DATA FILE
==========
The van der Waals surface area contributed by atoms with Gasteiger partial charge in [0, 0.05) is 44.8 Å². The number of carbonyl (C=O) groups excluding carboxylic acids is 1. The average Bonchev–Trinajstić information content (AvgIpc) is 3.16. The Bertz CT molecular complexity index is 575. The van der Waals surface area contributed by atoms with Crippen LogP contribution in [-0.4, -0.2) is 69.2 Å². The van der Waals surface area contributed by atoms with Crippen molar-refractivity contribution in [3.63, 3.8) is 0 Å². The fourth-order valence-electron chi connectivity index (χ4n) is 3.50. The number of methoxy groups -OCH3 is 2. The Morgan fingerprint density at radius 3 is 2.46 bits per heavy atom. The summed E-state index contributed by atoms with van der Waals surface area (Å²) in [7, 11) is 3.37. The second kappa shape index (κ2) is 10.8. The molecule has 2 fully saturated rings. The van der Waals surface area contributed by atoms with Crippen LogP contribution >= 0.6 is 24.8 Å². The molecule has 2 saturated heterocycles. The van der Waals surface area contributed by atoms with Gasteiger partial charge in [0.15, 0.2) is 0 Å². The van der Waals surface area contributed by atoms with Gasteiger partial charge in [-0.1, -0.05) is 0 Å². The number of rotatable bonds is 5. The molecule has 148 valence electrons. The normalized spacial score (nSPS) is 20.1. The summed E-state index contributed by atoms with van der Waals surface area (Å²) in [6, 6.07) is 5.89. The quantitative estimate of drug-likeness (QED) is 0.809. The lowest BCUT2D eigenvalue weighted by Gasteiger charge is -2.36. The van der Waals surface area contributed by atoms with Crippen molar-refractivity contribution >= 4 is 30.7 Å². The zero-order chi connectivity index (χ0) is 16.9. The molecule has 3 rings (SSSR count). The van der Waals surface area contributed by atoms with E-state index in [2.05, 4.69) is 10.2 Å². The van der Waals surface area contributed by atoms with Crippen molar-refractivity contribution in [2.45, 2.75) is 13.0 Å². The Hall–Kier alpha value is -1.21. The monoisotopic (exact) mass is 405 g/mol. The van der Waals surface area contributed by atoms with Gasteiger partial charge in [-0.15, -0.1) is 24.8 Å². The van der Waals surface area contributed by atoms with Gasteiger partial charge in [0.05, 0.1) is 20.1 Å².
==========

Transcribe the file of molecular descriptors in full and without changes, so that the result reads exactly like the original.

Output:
The van der Waals surface area contributed by atoms with Gasteiger partial charge in [0, 0.05) is 44.8 Å². The number of carbonyl (C=O) groups excluding carboxylic acids is 1. The average Bonchev–Trinajstić information content (AvgIpc) is 3.16. The Bertz CT molecular complexity index is 575. The van der Waals surface area contributed by atoms with Crippen LogP contribution in [-0.4, -0.2) is 69.2 Å². The van der Waals surface area contributed by atoms with Crippen molar-refractivity contribution in [3.63, 3.8) is 0 Å². The fourth-order valence-electron chi connectivity index (χ4n) is 3.50. The number of methoxy groups -OCH3 is 2. The Morgan fingerprint density at radius 3 is 2.46 bits per heavy atom. The summed E-state index contributed by atoms with van der Waals surface area (Å²) in [7, 11) is 3.37. The second kappa shape index (κ2) is 10.8. The molecule has 2 fully saturated rings. The van der Waals surface area contributed by atoms with Crippen LogP contribution >= 0.6 is 24.8 Å². The molecule has 2 saturated heterocycles. The van der Waals surface area contributed by atoms with Gasteiger partial charge in [0.15, 0.2) is 0 Å². The van der Waals surface area contributed by atoms with Gasteiger partial charge in [-0.1, -0.05) is 0 Å². The number of rotatable bonds is 5. The molecule has 148 valence electrons. The normalized spacial score (nSPS) is 20.1. The summed E-state index contributed by atoms with van der Waals surface area (Å²) in [6, 6.07) is 5.89. The quantitative estimate of drug-likeness (QED) is 0.809. The lowest BCUT2D eigenvalue weighted by Gasteiger charge is -2.36. The van der Waals surface area contributed by atoms with Crippen molar-refractivity contribution >= 4 is 30.7 Å². The zero-order chi connectivity index (χ0) is 16.9. The molecule has 3 rings (SSSR count). The van der Waals surface area contributed by atoms with E-state index in [2.05, 4.69) is 10.2 Å². The van der Waals surface area contributed by atoms with Crippen molar-refractivity contribution in [2.45, 2.75) is 13.0 Å². The Hall–Kier alpha value is -1.21. The monoisotopic (exact) mass is 405 g/mol. The van der Waals surface area contributed by atoms with Gasteiger partial charge in [-0.15, -0.1) is 24.8 Å². The van der Waals surface area contributed by atoms with Gasteiger partial charge in [0.05, 0.1) is 20.1 Å².